The Sketch: United only in despair – even Brown's fan club is giving the last rites

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The Independent Online

"He's had it. He's finished. The Prime Minister is complete blown chaff," Bob said. "All my colleagues think so too. For the first time in my life I've seen them united. They are united in despair."

Bob Marshall-Andrews has always defended the PM in our conversations over the years. He's turned aside my nasty insinuations. Told me what a good man Gordon is, fundamentally, a decent man. This is quite a change of mood. "You don't want your name attached to these remarks, I take it?"

"God, yes!"

So there we are.

It was the expenses debacle. The reason we hacks were circling vulturously round the gallery all Thursday afternoon was to see George Young's amendment get carried. Gordon lost the Ghurka vote the day before. If he lost his expenses initiative the day after, it would be quite a dose of septicaemia into the old boy's bloodstream.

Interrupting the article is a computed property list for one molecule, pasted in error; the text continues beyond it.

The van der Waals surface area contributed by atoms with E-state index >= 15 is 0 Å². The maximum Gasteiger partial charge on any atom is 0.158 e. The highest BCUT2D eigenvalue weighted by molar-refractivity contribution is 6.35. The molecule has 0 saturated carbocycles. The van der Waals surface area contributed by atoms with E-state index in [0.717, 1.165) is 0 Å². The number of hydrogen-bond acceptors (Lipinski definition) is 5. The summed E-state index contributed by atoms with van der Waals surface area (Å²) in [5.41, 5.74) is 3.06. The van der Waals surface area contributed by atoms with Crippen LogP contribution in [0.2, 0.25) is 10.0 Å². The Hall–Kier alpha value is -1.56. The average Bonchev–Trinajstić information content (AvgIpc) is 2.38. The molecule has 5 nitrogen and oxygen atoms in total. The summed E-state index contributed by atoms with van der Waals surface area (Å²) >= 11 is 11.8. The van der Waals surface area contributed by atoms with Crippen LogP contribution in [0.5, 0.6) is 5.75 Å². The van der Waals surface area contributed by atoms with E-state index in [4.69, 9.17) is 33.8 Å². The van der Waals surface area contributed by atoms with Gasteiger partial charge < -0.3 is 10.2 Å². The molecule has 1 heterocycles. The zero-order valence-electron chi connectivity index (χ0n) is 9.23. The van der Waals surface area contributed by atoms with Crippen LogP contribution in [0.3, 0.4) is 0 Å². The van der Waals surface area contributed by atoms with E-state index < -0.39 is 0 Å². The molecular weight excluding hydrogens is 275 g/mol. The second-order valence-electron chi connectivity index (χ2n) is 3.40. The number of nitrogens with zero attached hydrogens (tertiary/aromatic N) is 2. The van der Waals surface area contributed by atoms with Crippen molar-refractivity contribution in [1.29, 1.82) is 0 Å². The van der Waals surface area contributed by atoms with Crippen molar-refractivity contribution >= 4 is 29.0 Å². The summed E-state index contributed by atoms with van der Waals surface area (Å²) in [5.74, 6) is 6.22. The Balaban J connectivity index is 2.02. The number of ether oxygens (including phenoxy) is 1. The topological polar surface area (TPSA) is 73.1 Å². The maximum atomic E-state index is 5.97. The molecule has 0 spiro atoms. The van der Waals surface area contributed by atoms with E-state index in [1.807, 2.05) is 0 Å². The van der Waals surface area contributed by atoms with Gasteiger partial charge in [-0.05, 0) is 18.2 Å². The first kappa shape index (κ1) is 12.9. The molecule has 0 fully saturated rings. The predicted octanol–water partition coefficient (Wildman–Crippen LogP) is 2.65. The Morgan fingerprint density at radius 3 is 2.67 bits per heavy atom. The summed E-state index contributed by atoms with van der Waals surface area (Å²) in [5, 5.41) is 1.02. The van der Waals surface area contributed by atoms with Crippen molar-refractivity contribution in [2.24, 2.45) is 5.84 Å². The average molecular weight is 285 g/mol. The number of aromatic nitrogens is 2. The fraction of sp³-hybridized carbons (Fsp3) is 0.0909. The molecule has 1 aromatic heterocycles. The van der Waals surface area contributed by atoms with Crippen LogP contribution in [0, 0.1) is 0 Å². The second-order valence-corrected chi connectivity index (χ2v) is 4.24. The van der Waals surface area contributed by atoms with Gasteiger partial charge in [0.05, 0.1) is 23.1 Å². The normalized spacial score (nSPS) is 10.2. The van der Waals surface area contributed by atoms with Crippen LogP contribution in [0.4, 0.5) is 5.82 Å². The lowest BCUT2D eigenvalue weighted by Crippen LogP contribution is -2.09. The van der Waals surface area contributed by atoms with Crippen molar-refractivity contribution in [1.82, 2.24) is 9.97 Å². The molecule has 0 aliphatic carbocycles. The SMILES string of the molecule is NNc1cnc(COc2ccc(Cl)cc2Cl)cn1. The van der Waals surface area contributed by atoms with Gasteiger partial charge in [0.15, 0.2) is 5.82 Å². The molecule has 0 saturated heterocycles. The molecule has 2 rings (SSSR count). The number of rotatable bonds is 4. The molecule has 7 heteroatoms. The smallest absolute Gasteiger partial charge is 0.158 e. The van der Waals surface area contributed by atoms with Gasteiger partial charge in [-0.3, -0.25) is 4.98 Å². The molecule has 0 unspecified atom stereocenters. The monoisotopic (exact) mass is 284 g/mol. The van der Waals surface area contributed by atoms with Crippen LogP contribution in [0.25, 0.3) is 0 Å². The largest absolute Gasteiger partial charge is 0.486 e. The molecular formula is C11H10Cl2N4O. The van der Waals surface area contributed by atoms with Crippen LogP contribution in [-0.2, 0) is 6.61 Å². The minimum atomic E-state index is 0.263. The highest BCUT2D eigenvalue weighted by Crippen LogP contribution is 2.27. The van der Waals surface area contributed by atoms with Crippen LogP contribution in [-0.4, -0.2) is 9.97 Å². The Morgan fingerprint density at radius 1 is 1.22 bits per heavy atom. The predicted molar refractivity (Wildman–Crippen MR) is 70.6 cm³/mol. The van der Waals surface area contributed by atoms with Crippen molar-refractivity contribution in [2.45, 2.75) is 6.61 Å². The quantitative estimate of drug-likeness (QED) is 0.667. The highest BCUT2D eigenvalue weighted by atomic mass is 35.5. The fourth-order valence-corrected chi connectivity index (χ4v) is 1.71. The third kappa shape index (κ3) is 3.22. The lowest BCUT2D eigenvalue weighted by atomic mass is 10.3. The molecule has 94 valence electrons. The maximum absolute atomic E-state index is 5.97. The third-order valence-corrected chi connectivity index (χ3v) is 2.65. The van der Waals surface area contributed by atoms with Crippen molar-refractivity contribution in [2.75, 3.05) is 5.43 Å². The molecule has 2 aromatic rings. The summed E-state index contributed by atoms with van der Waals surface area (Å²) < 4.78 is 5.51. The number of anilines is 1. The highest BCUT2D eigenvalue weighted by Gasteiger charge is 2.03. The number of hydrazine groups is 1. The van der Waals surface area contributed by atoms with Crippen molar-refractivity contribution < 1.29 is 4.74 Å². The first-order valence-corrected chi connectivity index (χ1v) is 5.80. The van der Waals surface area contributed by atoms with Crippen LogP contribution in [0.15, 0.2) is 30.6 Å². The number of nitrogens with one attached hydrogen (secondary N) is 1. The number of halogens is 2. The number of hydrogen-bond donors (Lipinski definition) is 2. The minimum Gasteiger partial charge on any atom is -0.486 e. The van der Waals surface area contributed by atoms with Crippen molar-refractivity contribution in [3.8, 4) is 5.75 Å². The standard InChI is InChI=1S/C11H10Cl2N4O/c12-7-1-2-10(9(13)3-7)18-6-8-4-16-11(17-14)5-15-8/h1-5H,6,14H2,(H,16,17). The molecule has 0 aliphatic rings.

To recap. Or rather, to recap the rumours. Weeks ago, Gordon was given notice that his Cabinet had been short-selling RBS shares and funding their internet subscriptions to Girls' Boarding School from their parliamentary allowance. He had already passed the responsibility for reform to Christopher Kelly's committee but in the light of these wanton reports he felt he had to be seen to be doing something.

He recorded a YouTube clip with a wild and whirling proposal to repackage MPs' accommodation allowance as a daily fee for turning up to work. It was ridiculed by all so he decided to put it to the vote in Parliament. Then, realising he'd lose, he pulled the daily bonus proposal from the package.

George Young's amendment challenged the Prime Minister's authority further by saying everything should be left up to Sir Christopher Kelly. Gordon realised he'd lose that as well.

It was left to Harriet and the Speaker to sort out. The Speaker selected Sir George's amendment, and Harriet... endorsed it. She did what? She said the Government was going to vote for it. Sensation!

Douglas Hogg heard the words but couldn't process them. How could the amendment be passed and yet the debate continue? If everything was to be left to Kelly, what was there to talk about?

Harriet told a bubbling House that although she didn't want to interfere with Kelly's committee there were nonetheless things they could decide right here, right now. It was the purest form of double thinking forked tonguery.

She delivered it with complete composure, as if to say: "I know it's a scam, but it's not my scam. The Prime Minister is in a hole and I've been asked to help him out of it – which as you see, I have not done."

That at least was very prettily managed.